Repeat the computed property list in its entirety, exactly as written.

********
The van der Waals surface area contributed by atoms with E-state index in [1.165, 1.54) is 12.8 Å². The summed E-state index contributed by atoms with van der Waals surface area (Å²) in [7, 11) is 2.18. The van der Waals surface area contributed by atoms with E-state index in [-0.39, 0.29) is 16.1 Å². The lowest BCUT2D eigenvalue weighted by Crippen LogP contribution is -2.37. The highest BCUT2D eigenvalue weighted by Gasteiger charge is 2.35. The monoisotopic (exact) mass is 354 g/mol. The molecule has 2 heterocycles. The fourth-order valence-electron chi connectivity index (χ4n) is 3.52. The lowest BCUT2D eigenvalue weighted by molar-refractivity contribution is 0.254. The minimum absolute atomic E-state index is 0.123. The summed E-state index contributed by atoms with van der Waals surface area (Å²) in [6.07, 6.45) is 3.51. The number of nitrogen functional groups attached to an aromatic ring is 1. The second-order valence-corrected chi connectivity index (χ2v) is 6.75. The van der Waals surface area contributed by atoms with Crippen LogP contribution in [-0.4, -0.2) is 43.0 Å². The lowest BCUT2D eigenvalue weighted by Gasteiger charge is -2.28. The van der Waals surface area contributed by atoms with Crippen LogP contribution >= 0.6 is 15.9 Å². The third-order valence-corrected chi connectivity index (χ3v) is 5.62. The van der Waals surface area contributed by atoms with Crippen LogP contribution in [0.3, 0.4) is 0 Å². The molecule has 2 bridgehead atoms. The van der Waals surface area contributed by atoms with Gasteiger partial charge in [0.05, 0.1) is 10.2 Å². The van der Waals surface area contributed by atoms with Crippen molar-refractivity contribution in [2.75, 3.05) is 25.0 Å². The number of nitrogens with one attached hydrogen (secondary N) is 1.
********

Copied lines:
The van der Waals surface area contributed by atoms with E-state index in [1.165, 1.54) is 12.8 Å². The summed E-state index contributed by atoms with van der Waals surface area (Å²) in [7, 11) is 2.18. The van der Waals surface area contributed by atoms with E-state index in [-0.39, 0.29) is 16.1 Å². The lowest BCUT2D eigenvalue weighted by Crippen LogP contribution is -2.37. The highest BCUT2D eigenvalue weighted by Gasteiger charge is 2.35. The monoisotopic (exact) mass is 354 g/mol. The molecule has 2 heterocycles. The fourth-order valence-electron chi connectivity index (χ4n) is 3.52. The lowest BCUT2D eigenvalue weighted by molar-refractivity contribution is 0.254. The minimum absolute atomic E-state index is 0.123. The summed E-state index contributed by atoms with van der Waals surface area (Å²) in [6.07, 6.45) is 3.51. The number of nitrogen functional groups attached to an aromatic ring is 1. The second-order valence-corrected chi connectivity index (χ2v) is 6.75. The van der Waals surface area contributed by atoms with Crippen LogP contribution in [-0.4, -0.2) is 43.0 Å². The lowest BCUT2D eigenvalue weighted by Gasteiger charge is -2.28. The van der Waals surface area contributed by atoms with Crippen LogP contribution >= 0.6 is 15.9 Å². The third-order valence-corrected chi connectivity index (χ3v) is 5.62. The van der Waals surface area contributed by atoms with Crippen LogP contribution in [0.3, 0.4) is 0 Å². The molecule has 2 bridgehead atoms. The van der Waals surface area contributed by atoms with Gasteiger partial charge in [0.05, 0.1) is 10.2 Å². The van der Waals surface area contributed by atoms with Crippen molar-refractivity contribution in [2.75, 3.05) is 25.0 Å². The number of nitrogens with one attached hydrogen (secondary N) is 1.